Earlier this month, we put on our second Ramen + Whisky Festival. Last month, it was the annual Beer Pro/Am, where we match professional brewers with amateurs and put on a party where you can sample their collaborations. Early next year, the Oregon Beer Awards will celebrate the best in the craft industry. Later in the spring, it's Cultivation Classic—the world's only organic cannabis competition. And in April, TechfestNW celebrates local entrepreneurs in a gathering at Portland State University that has global reach. One disappointment: The loss of a major sponsor caused us to radically scale down MusicfestNW this year.
Our charitable efforts
We're in the midst of Give!Guide—WW's philanthropic effort launched in 2004 by my business partner, Richard Meeker. Last year G!G raised $4.2 million for more than 140 local nonprofits. This year's campaign kicked off last weekend at giveguide.org. With your generous help, we hope to raise $4.4 million.
Journalism is under assault, as media companies struggle to find new sources of revenue—and we have a president who views the press as enemies of the people.
The results are stark. The U.S. has lost almost 1,800 newspapers since 2004, according to a recent University of North Carolina study. Many more have become ghosts. The result is an America of "news deserts"—cities where the journalism is so diminished that residents are civicly malnourished. You can feel that occurring even in Portland as the New York owners of our daily continue to reduce staff and that company's footprint in our city.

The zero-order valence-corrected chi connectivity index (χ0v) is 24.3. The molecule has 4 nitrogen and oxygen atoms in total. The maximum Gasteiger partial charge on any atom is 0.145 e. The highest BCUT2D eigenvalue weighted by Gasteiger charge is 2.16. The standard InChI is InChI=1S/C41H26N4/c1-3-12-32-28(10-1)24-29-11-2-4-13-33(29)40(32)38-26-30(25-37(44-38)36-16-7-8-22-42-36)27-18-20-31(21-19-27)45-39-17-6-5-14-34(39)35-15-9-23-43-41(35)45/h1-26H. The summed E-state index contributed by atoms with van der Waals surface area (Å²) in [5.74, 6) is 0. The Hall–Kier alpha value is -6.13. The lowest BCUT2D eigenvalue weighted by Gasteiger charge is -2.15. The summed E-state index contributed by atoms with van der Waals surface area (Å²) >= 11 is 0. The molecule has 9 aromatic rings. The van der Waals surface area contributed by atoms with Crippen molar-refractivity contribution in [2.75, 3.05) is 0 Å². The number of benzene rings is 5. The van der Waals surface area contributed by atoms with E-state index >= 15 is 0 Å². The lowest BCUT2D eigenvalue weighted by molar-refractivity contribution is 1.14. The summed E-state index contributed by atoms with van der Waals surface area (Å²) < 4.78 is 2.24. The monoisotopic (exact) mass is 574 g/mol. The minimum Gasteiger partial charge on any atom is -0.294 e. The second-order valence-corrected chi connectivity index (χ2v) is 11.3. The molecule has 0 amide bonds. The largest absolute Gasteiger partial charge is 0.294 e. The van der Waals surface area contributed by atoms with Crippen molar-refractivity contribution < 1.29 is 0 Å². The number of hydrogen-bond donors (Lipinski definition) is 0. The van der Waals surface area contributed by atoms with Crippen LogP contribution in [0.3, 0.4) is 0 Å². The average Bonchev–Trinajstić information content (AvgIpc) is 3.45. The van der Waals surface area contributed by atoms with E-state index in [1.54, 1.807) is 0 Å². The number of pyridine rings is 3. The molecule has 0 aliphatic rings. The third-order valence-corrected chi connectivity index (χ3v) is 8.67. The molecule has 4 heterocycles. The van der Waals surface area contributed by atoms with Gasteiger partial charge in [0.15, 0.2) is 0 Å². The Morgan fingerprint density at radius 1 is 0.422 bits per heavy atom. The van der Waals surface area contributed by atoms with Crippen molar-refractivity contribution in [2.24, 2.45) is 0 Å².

Given this environment, we here at WW have much to be thankful for. This year, we expect revenues from our print publication to dip slightly while digital revenues will be up. Overall event revenue—but not profitability—will be down.
We're staying alive, but lack the resources for necessary investments.
By far the most important area of reinvestment must be in our investigative and enterprise reporting. This past year, we received help from many of you who contributed to our Fund for Investigative Journalism. Donations are tax deductible and helped us produce many of the stories cited above. You can read more about it at wweek.com/journalismfund. (The fund is also a participant in this year's Give!Guide.) Please consider donating.
Our business strategy is simple: constant innovation. We have transitioned from being entirely dependent on print readership and ads to reaching our audience across all platforms and growing revenue from those platforms.
What hasn't changed? Our core belief that a robust democracy requires smart, independent local journalism.
That's why everyone here at WW takes their real inspiration from you. Reporters, editors, account executives, designers, developers and administrators—all work to produce meaningful journalism.
I've lived in other places, many of which do not share the values Portlanders hold dear: respect for our differences, an affinity for honest government, a willingness to give of ourselves, a desire for a better life for everyone, and a hunger to stay informed.
Without your engagement and support, we could not play our part in this wonderful city.